Video Game Rentals Delivered

1942: Joint Strike (PSN)

David Yun (PSN Gamertag - Vawce) David Yun (PSN Gamertag - Vawce): (contact-deleteme[at]-deleteme-direman [dot] com) 2008-07-30 20:47:17

1942: Joint Strike (PSN) - Rank B


Developer: Backbone Entertainment
Publisher: Capcom
Date: 7/23/08

Also available for Xbox 360 (XBLA)

Capcom's vertically scrolling arcade shooter returns with this Xbox Live Arcade and PlayStation Network release. It is in no way a proper sequel, but more of a distillation of the series gussied up with modern visuals. While not quite cut and pasted, certain elements are directly lifted from 1941: Counter-Attack and 19XX: The War Against Destiny. Nevertheless, it's a clean, nostalgic update that reminds us why we hustled for quarters when we were kids.

Joint Strike is set in a bizarro alternate World War II where you shoot down endless swarms of enemies with frickin' laser beams. You'll be constantly mashing the fire button, holding it only to charge up power shots against sturdier foes. A second button fires missiles - these are the game's unique feature, and success depends largely on understanding how to accumulate and use them. The third button is the requisite loop-de-loop escape/nuke maneuver. It's all a very traditional exercise in thumb endurance, pattern memorization, and bullet-maze navigation.

In one way, Joint Strike is actually harsher than its arcade progenitors. You're given a set number of lives, determined by difficulty setting, with no continues. You can't simply pop in another quarter if you die at the final boss. (On the other hand, at least Capcom isn't trying to charge a 25 cent micropayment for more lives.) However, this was a smart decision. The game consists of only five levels, which take roughly 30 minutes to vanquish in a single run through. This arrangement forces you to improve at the game and take in its subtleties, instead of blowing through it in one go. Don't worry, though. It's nowhere near as punishing as other reviewers are making it out to be. You have a life bar instead of one hit deaths, and the gameplay is more forgiving than many other arcade shooters (I didn't notice anyone docking Ikaruga for being brain-fryingly difficult). If you set it to the easiest difficulty setting, you stand a solid chance of beating it on the first try. As a 1942 veteran, I managed to barely defeat the default difficulty on my first attempt.

What is difficult, however, is racking up an impressive score. Joint Strike features a points multiplier that increases the closer you are to your kill. To give you a sense of what a skilled player can pull off, merely stumbling to the finish will result in a few hundred thousand points. A skilled player can top well over two million. Hardcore players will enjoy trying to rule the penis-measuring insanity of the leaderboards. There's significant arcade-driven replay value here, if you devote yourself to improving scores.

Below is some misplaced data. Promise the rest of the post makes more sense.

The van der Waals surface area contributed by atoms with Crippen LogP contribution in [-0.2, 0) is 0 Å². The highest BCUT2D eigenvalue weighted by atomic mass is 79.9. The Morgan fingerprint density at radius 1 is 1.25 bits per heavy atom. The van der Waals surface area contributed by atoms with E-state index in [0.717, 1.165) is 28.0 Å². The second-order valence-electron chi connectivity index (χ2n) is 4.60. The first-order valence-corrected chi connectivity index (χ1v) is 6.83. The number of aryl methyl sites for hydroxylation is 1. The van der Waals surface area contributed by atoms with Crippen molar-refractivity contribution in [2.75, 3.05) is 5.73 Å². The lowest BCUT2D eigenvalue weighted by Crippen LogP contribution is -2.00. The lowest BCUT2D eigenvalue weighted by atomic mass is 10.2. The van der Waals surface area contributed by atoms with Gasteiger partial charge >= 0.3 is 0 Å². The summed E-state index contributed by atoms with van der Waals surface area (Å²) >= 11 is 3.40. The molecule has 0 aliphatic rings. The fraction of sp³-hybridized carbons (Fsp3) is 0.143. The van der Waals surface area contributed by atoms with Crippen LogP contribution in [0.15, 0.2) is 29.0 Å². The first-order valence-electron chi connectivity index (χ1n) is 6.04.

Online (and local) co-op play is the major selling point. With another player, your missile attacks become the titular "joint strikes", allowing for coordinated two-player offense. It seems slightly more difficult with two players, but as always, is much more entertaining with a buddy.

There's no doubt that Joint Strike could've been better. This wasn't developed internally by Capcom, but farmed out to a Western company. The devil's in the details, and the zany Japanese understand how to sprinkle Faustian sexiness all over these sort of games. It's not that Backbone did a bad job by any stretch, it's just that the controls, pacing, art design, and music lack the tightness, impact, intricacy, and quirkiness of Joint Strike's predecessors. The bosses, in particular, fail to display much inventiveness. Missing are the multiple stages and sense of scale, like a destroyer flipping over to become a submarine, or a massive mobile armored base twenty times the size of the screen. All five bosses are conventional, uninteresting retreads.

Still, these criticisms are nitpicks. A slightly watered down version of the 19xx series is still a cut above most arcade games. The only real problem is the cost. At ten dollars, it feels slightly overpriced for a thirty minute game, especially when the other games in the series can be emulated for nothing. You're paying for the updated graphics and a handy way to play 1942 online. For me, this nostalgia value in a modern package was well worth the money.

If you're torn about which version to get, they're largely indistinguishable. Choose whichever platform your friends will be most likely to join you on, or if gamer scores are important to you, the Xbox 360 version packs the standard 200 achievement points while the PlayStation 3 version is devoid of trophy support.

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